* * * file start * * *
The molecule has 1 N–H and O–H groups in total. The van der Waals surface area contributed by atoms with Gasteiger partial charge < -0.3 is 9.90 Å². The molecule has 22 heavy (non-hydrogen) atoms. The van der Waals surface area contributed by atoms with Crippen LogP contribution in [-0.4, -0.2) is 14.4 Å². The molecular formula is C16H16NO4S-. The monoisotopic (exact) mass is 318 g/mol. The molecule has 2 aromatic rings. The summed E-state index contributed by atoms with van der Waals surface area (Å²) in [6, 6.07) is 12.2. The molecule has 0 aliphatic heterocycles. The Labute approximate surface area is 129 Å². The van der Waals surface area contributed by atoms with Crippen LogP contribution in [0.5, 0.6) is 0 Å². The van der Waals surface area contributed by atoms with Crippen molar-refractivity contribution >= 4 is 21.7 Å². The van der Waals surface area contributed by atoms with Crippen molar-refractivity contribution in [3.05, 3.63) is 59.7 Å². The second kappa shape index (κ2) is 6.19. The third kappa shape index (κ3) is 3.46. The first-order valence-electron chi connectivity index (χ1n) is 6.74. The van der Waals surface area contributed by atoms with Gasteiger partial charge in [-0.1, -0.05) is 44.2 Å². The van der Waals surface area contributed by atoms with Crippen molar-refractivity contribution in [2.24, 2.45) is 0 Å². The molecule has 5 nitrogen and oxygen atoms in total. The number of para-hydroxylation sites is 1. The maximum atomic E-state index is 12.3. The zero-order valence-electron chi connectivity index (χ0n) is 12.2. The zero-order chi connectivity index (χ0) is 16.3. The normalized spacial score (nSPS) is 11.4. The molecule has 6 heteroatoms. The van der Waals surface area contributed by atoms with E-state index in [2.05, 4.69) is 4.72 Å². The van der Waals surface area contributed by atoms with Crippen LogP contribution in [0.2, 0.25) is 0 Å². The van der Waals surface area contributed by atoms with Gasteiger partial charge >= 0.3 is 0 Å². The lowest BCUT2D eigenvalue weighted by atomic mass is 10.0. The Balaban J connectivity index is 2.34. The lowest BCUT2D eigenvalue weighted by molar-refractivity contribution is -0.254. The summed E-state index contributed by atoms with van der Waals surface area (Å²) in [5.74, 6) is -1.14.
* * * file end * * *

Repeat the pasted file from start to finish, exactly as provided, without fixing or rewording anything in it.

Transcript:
The molecule has 1 N–H and O–H groups in total. The van der Waals surface area contributed by atoms with Gasteiger partial charge < -0.3 is 9.90 Å². The molecule has 22 heavy (non-hydrogen) atoms. The van der Waals surface area contributed by atoms with Crippen LogP contribution in [-0.4, -0.2) is 14.4 Å². The molecular formula is C16H16NO4S-. The monoisotopic (exact) mass is 318 g/mol. The molecule has 2 aromatic rings. The summed E-state index contributed by atoms with van der Waals surface area (Å²) in [6, 6.07) is 12.2. The molecule has 0 aliphatic heterocycles. The Labute approximate surface area is 129 Å². The van der Waals surface area contributed by atoms with Crippen LogP contribution in [0.5, 0.6) is 0 Å². The van der Waals surface area contributed by atoms with Crippen molar-refractivity contribution >= 4 is 21.7 Å². The van der Waals surface area contributed by atoms with Crippen molar-refractivity contribution in [3.05, 3.63) is 59.7 Å². The second kappa shape index (κ2) is 6.19. The third kappa shape index (κ3) is 3.46. The first-order valence-electron chi connectivity index (χ1n) is 6.74. The van der Waals surface area contributed by atoms with Gasteiger partial charge in [-0.1, -0.05) is 44.2 Å². The van der Waals surface area contributed by atoms with Crippen molar-refractivity contribution in [2.24, 2.45) is 0 Å². The molecule has 5 nitrogen and oxygen atoms in total. The number of para-hydroxylation sites is 1. The maximum atomic E-state index is 12.3. The zero-order valence-electron chi connectivity index (χ0n) is 12.2. The zero-order chi connectivity index (χ0) is 16.3. The normalized spacial score (nSPS) is 11.4. The molecule has 6 heteroatoms. The van der Waals surface area contributed by atoms with E-state index in [2.05, 4.69) is 4.72 Å². The van der Waals surface area contributed by atoms with Crippen LogP contribution in [0.2, 0.25) is 0 Å². The van der Waals surface area contributed by atoms with Gasteiger partial charge >= 0.3 is 0 Å². The lowest BCUT2D eigenvalue weighted by atomic mass is 10.0. The Balaban J connectivity index is 2.34. The lowest BCUT2D eigenvalue weighted by molar-refractivity contribution is -0.254. The summed E-state index contributed by atoms with van der Waals surface area (Å²) in [5.74, 6) is -1.14.